Campaigners hand in objections to Cory ‘Environmental’ and Roxhill’s damaging plans for red-listed birds on Bexley’s marshes

The campaigns in favour of protecting vital breeding habitat for Skylarks and Ringed Plovers in Bexley, red-listed birds in serious decline nationally, and the only breeding site for Little-ringed Plover in the Borough continued today (29th April). Campaigners from Friends of Crossness Nature Reserve and Bexley Natural Environment Forum handed in 192 letters of objection to Cory ‘Environmental’s’ plan to build on the Borax fields next to the nature reserve, and 124 to Roxhill’s scheme to destroy a large swathe of the southern part of Crayford Marshes, which is Green Belt, with a railfreight depot. Other objections have already been sent direct to the planning department.

Chris rose (Vice-chair, Bexley Natural environment Forum), Steve Carter and Donna Zimmer (Friends of Crossness Nature Reserve) at the Bexley Council offices with some of the 'Save our Skylarks' letters of objection, many with individual comments added by the signatories. (Photo: Ellen Webb)

Chris Rose (Vice-chair, Bexley Natural Environment Forum), Steve Carter and Donna Zimmer (Friends of Crossness Nature Reserve) at the Bexley Council offices holding some of the ‘Save our Skylarks’ letters of objection, many with individual comments added by the signatories. (Photo: Ellen Webb)

The Cory scheme would almost certainly see the two Plover species lost as breeding birds from Bexley, along with the loss of Skylarks from Erith Marshes. The only reasonably secure Skylark breeding site in the Borough would then be Crayford Marshes, where a significant part of their breeding area would be lost, and Corn Buntings – down to around 20 pairs in the whole of London – would also be hit, if Bexley approves Roxhill’s plans.

Steve with more 'post' for Bexley Council. The letters were packaged up and handed in at the reception desk on their way to the planning department. (Photo: Ellen Webb)

Steve with more ‘post’ for Bexley Council. The letters were packaged up and handed in at the reception desk on their way to the planning department. (Photo: Ellen Webb)

Chris Rose, Vice-chair of Bexley Natural Environment Forum said ‘Public money is being spent on trying to arrest and reverse the decline of Skylarks and Corn Buntings in the UK. It would be perverse and outrageous of the Council to approve these schemes which run counter to its own policy of protecting and enhancing biodiversity in the Borough. Councillors need to understand that these species have very specific habitat requirements and cannot just go somewhere else. Do they want to be part of driving that decline or do they want to ensure that their children and grandchildren, and down the generations beyond, can continue to enjoy the sight and sounds of these fantastic birds in Bexley?’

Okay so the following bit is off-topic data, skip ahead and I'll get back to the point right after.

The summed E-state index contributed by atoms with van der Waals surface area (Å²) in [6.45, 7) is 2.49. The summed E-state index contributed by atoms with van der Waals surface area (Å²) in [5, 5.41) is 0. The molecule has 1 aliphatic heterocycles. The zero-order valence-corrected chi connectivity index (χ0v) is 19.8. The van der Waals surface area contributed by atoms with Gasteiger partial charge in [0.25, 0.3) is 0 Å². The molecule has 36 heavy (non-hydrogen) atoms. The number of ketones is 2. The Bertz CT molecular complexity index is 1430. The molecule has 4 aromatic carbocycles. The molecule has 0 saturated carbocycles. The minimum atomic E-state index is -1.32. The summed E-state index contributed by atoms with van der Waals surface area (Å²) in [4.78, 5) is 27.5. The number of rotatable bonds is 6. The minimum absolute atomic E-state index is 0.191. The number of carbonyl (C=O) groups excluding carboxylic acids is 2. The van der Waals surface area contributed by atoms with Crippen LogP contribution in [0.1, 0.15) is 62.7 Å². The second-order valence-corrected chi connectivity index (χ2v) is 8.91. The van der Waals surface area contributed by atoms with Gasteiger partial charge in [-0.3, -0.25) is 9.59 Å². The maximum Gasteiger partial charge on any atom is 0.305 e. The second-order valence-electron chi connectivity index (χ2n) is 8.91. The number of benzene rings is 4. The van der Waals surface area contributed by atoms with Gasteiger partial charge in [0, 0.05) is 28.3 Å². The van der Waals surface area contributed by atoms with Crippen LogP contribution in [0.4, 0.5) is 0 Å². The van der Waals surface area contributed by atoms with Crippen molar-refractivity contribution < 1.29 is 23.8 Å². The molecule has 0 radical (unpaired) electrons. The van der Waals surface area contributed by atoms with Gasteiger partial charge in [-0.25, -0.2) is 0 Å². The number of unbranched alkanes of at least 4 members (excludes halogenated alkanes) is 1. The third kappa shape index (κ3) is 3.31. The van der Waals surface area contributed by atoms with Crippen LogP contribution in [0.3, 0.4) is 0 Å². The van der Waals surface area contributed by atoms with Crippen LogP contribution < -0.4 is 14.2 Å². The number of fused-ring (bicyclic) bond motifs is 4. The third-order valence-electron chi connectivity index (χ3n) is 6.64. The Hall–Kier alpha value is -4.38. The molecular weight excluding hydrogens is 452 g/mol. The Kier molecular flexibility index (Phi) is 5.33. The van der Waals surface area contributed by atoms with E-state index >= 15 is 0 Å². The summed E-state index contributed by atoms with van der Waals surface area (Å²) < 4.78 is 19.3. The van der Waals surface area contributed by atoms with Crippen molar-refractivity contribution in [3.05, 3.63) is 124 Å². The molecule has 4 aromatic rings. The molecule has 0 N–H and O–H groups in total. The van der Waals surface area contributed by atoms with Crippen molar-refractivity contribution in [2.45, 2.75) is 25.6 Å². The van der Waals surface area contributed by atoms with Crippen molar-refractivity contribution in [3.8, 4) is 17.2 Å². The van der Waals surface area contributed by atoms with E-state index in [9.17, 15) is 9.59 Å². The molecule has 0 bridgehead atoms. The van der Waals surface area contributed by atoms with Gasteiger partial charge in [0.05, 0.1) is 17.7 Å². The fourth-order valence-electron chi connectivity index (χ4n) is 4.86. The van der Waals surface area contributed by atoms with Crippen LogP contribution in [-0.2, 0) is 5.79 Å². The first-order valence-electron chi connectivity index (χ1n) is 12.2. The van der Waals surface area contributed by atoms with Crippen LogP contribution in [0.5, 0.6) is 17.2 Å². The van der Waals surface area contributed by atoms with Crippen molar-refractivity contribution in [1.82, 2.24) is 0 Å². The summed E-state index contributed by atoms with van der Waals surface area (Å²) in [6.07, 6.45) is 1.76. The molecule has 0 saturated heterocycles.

It's no joke! 'Save our Skylarks' protesters at Crossness on April 1st. Cory 'Environmental' has submitted the plan to build on two large fields in the name of its incinerator arm. (Photo: Richard Spink)

It’s no joke! ‘Save our Skylarks’ protesters at Crossness on April 1st. Cory ‘Environmental’ has submitted a plan to build on the two large fields in the background in the name of its unpopular incinerator arm. (Photo: Richard Spink)

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1 Response to Campaigners hand in objections to Cory ‘Environmental’ and Roxhill’s damaging plans for red-listed birds on Bexley’s marshes

  1. PETER BEDDOE says:

    As an expatriate of Bexley and environs, I am aghast at Roxhill’s (USA) intention to wreck Crayford marshes – childhood cycling territory – with a needless intermodal rail/road freight terminal. We’re about to fall victim to another huge one at M1 Jc24 – do not underestimate this firm’s intentions. Their next one south of here is about to be Daventry/Crick; next one north will be M1 Chesterfield and the concept of intermodal was tried in this country pre-war and failed. The British landmass is just too small for rail/road intermodal to work – in this family’s opinion.
    Daughter’s farm near Llandeilo is good red kite and buzzard country, and am excited they’ve been sighted in Bexley. Keep me posted please!

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